WARNING: IMAGE BELOW MAY DISTURB
A Taupo couple who love animals were devastated to find a mortally wounded wild rabbit caught in an antique gin trap last Saturday morning.
The woman, who wished to remain anonymous, said she would often see little rabbits in her Acacia Bay garden. As she reached for her camera on Saturday morning to photograph one, shock set in as she realised it was caught in a trap and injured.
"I had seen the trap and the chain. The poor thing ran for the hedge. I ran through the hedge and put it in a box. I took it to my husband who put it out of its misery."
Unable to open the spring-operated jaws that were clamped on to the rabbit's leg, its foot and knee still remain in the trap.
The woman estimated the rabbit had been caught in the trap for a whole day and a night.
A spokesperson for the Ministry for Primary Industries says The Animal Welfare Act 1999 restricts the use of gin traps.
The Acacia Bay residents think the trap in question probably falls within the allowed size for double-coil traps but should not have been used in a residential area.
"The Animal Welfare (Leg Hold Traps) Order 2007 prohibits leg-hold traps to be used within 150 metres of any dwelling without the occupier's permission, or in an area where there is a risk of catching a pet animal."
The Ministry for Primary Industries also said people who set gin traps had to check them daily within 12 hours of sunrise or face possible cruelty charges if an animal was caught and they failed to deal with it in a humane way.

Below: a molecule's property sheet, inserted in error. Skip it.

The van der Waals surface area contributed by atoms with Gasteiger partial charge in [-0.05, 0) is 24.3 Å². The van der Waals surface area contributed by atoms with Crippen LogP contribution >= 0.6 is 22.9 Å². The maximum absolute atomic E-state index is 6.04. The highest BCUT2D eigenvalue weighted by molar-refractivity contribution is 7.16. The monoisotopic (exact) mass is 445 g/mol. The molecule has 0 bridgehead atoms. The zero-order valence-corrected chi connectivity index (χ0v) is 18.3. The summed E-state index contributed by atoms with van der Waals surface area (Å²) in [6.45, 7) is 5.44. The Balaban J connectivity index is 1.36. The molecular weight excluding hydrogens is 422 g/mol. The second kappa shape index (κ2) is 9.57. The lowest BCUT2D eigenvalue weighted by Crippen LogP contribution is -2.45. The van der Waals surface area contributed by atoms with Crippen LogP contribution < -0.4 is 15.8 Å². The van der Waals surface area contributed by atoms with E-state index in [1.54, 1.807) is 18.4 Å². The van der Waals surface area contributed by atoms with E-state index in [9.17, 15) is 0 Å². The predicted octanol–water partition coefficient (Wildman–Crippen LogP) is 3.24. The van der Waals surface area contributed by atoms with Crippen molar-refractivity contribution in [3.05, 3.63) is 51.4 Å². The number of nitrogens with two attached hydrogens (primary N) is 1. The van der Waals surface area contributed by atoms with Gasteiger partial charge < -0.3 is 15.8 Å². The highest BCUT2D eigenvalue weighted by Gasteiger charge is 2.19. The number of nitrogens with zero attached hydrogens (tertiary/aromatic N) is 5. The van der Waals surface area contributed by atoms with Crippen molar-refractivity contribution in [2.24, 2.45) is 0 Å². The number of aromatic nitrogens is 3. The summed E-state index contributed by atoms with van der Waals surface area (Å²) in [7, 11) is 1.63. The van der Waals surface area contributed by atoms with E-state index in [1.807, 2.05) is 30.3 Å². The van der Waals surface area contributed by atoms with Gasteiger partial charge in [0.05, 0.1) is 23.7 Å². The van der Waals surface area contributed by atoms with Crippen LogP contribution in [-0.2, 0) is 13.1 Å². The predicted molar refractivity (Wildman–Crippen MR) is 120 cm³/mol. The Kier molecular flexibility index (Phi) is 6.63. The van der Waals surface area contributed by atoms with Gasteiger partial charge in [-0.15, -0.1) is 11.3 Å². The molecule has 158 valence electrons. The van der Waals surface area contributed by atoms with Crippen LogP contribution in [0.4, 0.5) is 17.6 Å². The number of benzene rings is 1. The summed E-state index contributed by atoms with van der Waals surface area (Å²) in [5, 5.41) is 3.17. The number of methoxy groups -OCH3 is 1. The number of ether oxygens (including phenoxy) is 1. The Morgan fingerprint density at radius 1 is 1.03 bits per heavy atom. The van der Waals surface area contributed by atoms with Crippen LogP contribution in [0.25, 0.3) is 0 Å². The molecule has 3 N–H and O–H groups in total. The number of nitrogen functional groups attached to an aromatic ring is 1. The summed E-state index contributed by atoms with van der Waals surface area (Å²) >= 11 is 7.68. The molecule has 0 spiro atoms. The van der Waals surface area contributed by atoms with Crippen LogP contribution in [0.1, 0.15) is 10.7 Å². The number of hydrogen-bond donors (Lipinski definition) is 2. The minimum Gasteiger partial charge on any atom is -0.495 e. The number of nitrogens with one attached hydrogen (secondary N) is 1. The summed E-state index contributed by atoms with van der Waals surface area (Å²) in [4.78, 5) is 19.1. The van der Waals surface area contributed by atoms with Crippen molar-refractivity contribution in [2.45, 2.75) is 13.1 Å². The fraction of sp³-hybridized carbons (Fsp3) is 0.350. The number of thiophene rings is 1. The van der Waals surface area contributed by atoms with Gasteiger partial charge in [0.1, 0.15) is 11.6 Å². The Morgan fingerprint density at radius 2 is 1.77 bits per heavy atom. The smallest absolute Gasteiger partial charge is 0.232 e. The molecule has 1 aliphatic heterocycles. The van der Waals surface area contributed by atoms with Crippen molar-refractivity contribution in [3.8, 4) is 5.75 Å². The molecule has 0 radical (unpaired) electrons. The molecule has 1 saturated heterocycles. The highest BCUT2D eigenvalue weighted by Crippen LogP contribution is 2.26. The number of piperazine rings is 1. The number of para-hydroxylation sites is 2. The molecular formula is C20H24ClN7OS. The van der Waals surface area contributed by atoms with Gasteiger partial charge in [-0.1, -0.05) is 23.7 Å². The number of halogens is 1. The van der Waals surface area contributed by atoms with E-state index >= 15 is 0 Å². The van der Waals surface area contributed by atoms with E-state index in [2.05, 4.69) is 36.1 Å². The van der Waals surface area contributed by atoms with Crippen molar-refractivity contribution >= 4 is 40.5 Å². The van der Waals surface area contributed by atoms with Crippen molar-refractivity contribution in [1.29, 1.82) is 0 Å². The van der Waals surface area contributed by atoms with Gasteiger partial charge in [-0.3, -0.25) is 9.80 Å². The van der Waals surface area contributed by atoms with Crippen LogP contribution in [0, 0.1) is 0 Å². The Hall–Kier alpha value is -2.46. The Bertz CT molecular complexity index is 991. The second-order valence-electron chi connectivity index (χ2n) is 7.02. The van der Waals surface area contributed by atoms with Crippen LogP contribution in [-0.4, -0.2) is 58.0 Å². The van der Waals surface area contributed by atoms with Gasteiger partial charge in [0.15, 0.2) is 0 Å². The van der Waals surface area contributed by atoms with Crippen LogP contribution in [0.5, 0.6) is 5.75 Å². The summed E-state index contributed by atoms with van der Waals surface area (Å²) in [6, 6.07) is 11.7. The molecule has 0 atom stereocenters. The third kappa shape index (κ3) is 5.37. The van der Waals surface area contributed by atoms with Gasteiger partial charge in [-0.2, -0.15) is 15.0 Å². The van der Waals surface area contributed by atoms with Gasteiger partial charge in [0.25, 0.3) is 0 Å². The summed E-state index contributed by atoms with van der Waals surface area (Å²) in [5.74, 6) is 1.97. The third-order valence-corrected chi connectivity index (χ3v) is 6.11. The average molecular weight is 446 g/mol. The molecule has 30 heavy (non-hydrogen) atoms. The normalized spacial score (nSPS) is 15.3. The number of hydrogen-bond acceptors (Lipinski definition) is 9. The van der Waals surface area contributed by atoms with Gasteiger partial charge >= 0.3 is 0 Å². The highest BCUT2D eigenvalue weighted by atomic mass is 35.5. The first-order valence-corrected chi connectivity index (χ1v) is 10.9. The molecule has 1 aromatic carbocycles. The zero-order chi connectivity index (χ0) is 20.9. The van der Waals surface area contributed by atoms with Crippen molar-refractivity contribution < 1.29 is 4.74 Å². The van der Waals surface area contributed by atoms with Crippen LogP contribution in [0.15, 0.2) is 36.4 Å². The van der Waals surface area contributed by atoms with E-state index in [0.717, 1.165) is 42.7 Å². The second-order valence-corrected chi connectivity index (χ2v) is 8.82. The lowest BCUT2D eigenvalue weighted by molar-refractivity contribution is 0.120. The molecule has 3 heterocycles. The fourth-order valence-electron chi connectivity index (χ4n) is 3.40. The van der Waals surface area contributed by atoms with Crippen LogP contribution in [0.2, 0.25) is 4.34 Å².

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Living in an urban area with mainly unfenced boundaries every 25 metres to 50 metres, the Acacia Bay resident said the gin trap was not allowed.
"It distresses me, I've got a cat. It could have been a dog."
She didn't know who set the trap and said there was not a rabbit pest issue.
"We've seen just three wild rabbits lately. Someone has taken things into their own hands."
The wild rabbit was now buried in the couple's garden, in a space reserved for much loved family pets that had died.
"I don't want this to happen again. This was horrific for the rabbit and distressing for me to have to deal with."
The woman said a better solution would have been for humane traps to be used, where the entire animal was captured in a cage.
The Animal Welfare Act 1999 sets out a penalty upon conviction of an individual of up to 12 months imprisonment and/or a maximum fine of $50,000.
SPCA communications manager Jessie Gilchrist said the incident was something "we would absolutely investigate."
"Anyone who discovers one of these traps, or an animal who has been caught in one, should contact SPCA immediately for advice."
• If you discover a gin trap in an urban area call the SPCA Taupo on 378 4396.